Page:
Kinder, gentler answers to questions

Am I the only only who finds that we are getting off the track when answering questions on this site. Someone asks a simple question and it lately has become a "rant" about who is right, who is wrong and the posts getting into politics and who has traveled more, etc. There have even been some comments about "you Americans", "the French"' etc. Let's stick to the topic, please. If I was a new poster and saw some responses, I might not come back.

Posted by James
Frisco, NV
1810 posts

Well put. We all need to take care, me included. I want to keep this place positive. There is plenty of good where we don't need to be negative. Thank you Gail.

Posted by Bruce
Whitefish, Montana
611 posts

Heartily agree. Oddly, most of the extended rants that drifted into all sorts of unrelated topics never satisfied Godwin's law.

Posted by lisa
akron, ohio
98 posts

Thanks for bringing this topic up Gail. It is why I have stayed away from this web site for quite awhile now.

Posted by Warren
Castlegar, BC, Canada
173 posts

What I find annoying are stock answers that qualify "you should really get a guide book and do some research". This helpline IS the research, along with the internet and of course guide books and any other info I could assimilate.

Posted by Sarah
Stuttgart, Germany
2012 posts

The answers to posters asking questions are imo, are 95% of the time unfailingly polite and often very helpful. It's regulars who argue amongst ourselves most of the time, which shouldn't affect how the original questioner feels, and is a common feature of literally every internet message board in existence. As long as people are following the rules of the board, I don't see the problem. And really, if people find this board hostile, they haven't spend a lot of time in the rest of the Internet.

Posted by Michael
Des Moines, IA
2155 posts

I hear you, but what an unbelievably vanilla and boring place this would be if everyone were exactly alike with respect to their contributions, where everyone is "gentle and kind". And since everyone's not "gentle and kind" in the real world, it's unlikely everyone would be that way here. Even when strong opinions are shared about something barely or not at all related to the original topic, the exchanges are mostly polite enough IMHO. I may totally disagree with someone, but I usually end up learning something new when I read from another's perspective. And some of this stuff is just plain funnier than all get out. Yes, I've seen replies where some regulars jump all over a newbie and probably make them feel stupid for even asking such a novice question, but that really is the exception and not the rule. And, yes, we could all probably try to adhere a tad more closely to the guidelines. Still, most folks with strong views are not behaving so badly as to warrant complete banishment from the island, and most of these folks actually do make valuable contributions. The flip side of this issue is that some people are simply thin skinned and easily offended.

Posted by BG
Albany, CA, USA
1410 posts

Once in a while I read a weird reply, but generally I think the postings on the Traveler's Helpline are just fine.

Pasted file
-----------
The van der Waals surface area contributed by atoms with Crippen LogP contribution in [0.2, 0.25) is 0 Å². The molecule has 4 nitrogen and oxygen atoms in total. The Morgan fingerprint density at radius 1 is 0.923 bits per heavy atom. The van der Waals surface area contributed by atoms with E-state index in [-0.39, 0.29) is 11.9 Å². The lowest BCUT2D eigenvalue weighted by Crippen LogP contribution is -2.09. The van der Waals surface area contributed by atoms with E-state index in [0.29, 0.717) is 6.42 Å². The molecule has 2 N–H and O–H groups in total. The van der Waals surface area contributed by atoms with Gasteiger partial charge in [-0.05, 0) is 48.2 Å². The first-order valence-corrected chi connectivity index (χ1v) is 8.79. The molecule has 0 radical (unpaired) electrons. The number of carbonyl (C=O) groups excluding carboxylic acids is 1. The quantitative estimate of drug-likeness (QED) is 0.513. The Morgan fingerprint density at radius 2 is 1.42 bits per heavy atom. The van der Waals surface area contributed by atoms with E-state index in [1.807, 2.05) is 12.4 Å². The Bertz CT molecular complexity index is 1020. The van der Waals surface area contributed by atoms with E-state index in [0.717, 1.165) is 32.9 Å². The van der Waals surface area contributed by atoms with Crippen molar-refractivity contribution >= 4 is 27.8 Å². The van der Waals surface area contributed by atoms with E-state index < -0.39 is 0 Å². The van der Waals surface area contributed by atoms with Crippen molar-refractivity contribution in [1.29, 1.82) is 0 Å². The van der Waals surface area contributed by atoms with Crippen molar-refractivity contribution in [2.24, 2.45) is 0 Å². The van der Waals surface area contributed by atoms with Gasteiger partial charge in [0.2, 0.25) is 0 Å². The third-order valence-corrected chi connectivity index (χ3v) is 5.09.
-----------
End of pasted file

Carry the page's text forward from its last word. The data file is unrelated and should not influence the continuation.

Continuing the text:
Posted by JB
Redding, CA, USA
1568 posts

Agree with Gail. Many posters need to realize this is a "Travelers Helpline".

Posted by Rik
Vicenza, Italy
702 posts

Man, you Americans are so whiny. You're worse than the French. Kidding...kidding...

Posted by Liz
Malaga, Malaga, Spain
410 posts

What I find occasionally annoying is those who feel the need to criticize another's choice, be it timing, place or whatever. Others then chime in. I try hard to just answer the question unless the poster has specifically asked for an opinion.

Posted by Kim
Paris
544 posts

True but Warren, sometimes people don't see to have done any research before posting here and apparently expect the helpline to prepare them for every single element of their trip. I think it's often good advice when folks guide these questioners toward a guidebook. I'm with BG (and Gail the OP too).

Posted by Bruce
Whitefish, Montana
611 posts

For those wishing to mud wrestle on the Helpline, hopefully all are willing participants and don't drag others into the fray.

Posted by Terry kathryn
Ann Arbor, Mi
2612 posts

Gail... couldn't agree more... and if you aren't 'gentle and kind' in real life, then at least be polite and not rude.
And for some people... this is their first research... they do not need a reprimand... we are not teachers here and the new posters are not our students. If anyone ever leaves this site because they were treated rudely by someone here, we should be ashamed. Just because there are other worse sites out on the internet is no excuse. Seriously people, if you do not have anything positive to say to a poster or cannot be helpful then just stay quiet and let those people who want to help respond.

Posted by Nancy
Bloomington, IL, USA
7684 posts

But it is unrealistic for someone to expect us to "write a guidebook" when they ask a question like, "I have 10 days to see Europe. Where should I go?" It shouldn't be considered out of line to guide them (politely) toward giving a little more detail so that we can give better answers.